(Most of) the team at Hog Hill.

Howdie Road Runners

You’ll be pleased to know that it is a shorter blog this week, with not so may meetings to write about. But there has still been a lot of activity over the weekend for Greg to feature in his news report. Plus we’ve got further information about the London Marathon water station, the official feedback from our ELVIS race, and info about this week’s track session.

Athletics in the news

Some of you may have seen the news last week about Burundi’s Francine Niyonsaba setting a new 2,000m world record at the Continental Tour Gold meeting in Zagreb. Her time of 5.21.56 seconds was two seconds faster than the previous record set by Genzebe Dibaba indoors in 2017, and also broke the outdoor record set by Ireland’s Sonia O’Sullivan in 1994.

Niyonsaba is a world and Olympic silver medal winner over 800m. But her new record is not without controversy. Why? Because she is among several athletes banned from competing between 400m and 1500m because of naturally high levels of testosterone.

Since she was banned from running shorter distances by the 2019 World Athletics ruling, she has gone on to excel at longer distances. Her world record run came a week after claiming victory over 5,000m in the Diamond League meeting in Zurich. At the Tokyo Olympics she finished fifth in the 10,000m final, but was disqualified from her 5,000m heat for a lane infringement. Later in the summer she became the fifth-fastest woman of all time over 3,000m.

For those of us who are keen to support inclusivity in sport (and surely that’s all of us?) her success poses a dilemma. There is no doubt that high levels of testosterone improve strength and leads to faster running, especially over shorter distances where strength is an advantage. That’s why, all other things being equal, men can run faster than women. Nobody wants to exclude any athlete from competing but, if athletes with very high levels of testosterone – and there seems to be several at the moment – compete against women with normal levels, is that an unfair advantage?  This is a debate that is going to run and run (pardon the pun).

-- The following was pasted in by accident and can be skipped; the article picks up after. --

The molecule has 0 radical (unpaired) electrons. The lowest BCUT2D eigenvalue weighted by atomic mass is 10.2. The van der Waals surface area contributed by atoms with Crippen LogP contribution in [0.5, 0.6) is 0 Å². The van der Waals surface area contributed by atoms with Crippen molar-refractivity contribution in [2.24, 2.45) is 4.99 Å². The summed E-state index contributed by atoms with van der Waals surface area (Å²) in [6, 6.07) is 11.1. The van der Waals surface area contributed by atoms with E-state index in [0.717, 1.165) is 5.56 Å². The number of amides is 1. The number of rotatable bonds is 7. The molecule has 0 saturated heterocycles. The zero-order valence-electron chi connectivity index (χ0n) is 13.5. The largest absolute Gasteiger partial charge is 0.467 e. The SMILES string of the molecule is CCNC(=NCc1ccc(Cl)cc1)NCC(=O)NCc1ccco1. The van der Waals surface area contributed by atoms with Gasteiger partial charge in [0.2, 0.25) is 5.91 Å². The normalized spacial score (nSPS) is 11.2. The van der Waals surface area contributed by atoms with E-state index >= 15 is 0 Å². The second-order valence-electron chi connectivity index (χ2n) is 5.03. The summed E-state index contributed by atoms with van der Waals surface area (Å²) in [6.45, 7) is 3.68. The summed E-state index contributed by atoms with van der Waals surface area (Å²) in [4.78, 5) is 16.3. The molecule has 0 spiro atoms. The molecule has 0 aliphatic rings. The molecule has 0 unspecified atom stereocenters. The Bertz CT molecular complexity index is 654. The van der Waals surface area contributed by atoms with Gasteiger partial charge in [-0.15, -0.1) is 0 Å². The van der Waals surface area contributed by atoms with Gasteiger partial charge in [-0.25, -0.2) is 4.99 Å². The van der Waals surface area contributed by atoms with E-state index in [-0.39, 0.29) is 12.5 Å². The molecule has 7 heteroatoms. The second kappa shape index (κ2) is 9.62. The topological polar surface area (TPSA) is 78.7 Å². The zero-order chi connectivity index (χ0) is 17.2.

BRR in Action

(Greg ‘the newshound’ Adams)

Another busy week for Barking Road Runners with plenty of the members competing in various events and distances, and the first race in this year’s Chingford League.


The Chingford League round 1 was the Hog Hill 5k, a tough race at the Redbridge Cycling Track. 


Women’s results:

Rosie Fforde 24:22, Rabea Begum 26:49, Isobel Pinedo Borobio 28:26, Alison Fryatt 32:21.

Men’s results:

Joe Stacey 17:49, Adrian Davison 22:35, Daniel Plawiak 23:53, Jason Li 27:24, Andrew Gwilliam 29:04, Martin Mason 29:29, Kresh Veerasamy 38:30, Micky Ball 43:06.


Trevor Parkin battled on to complete the Olympic Park 5k despite suffering illness. 

Ron Vialls competed in the Stansted 10k, finishing 3rd in his category with a time of 52:22, not bad as he thought it was a road race but after 3k it turned into a tough cross country run through ploughed fields.

Charlotte Owen and Trevor Cooper took part in the Swim Serpentine with Charlotte finishing 2nd in her Category.

Dennis Spencer-Perkins and Rob Courtier travelled to Musselburgh near Edinburgh for the Scotland Half Marathon finishing in times of 2:14:56 and 2:35:32 respectively. The scenic course ran along the East Lothian Golf Coast before finishing in the final furlong at Musselburgh Racecourse, Scotland’s oldest racecourse.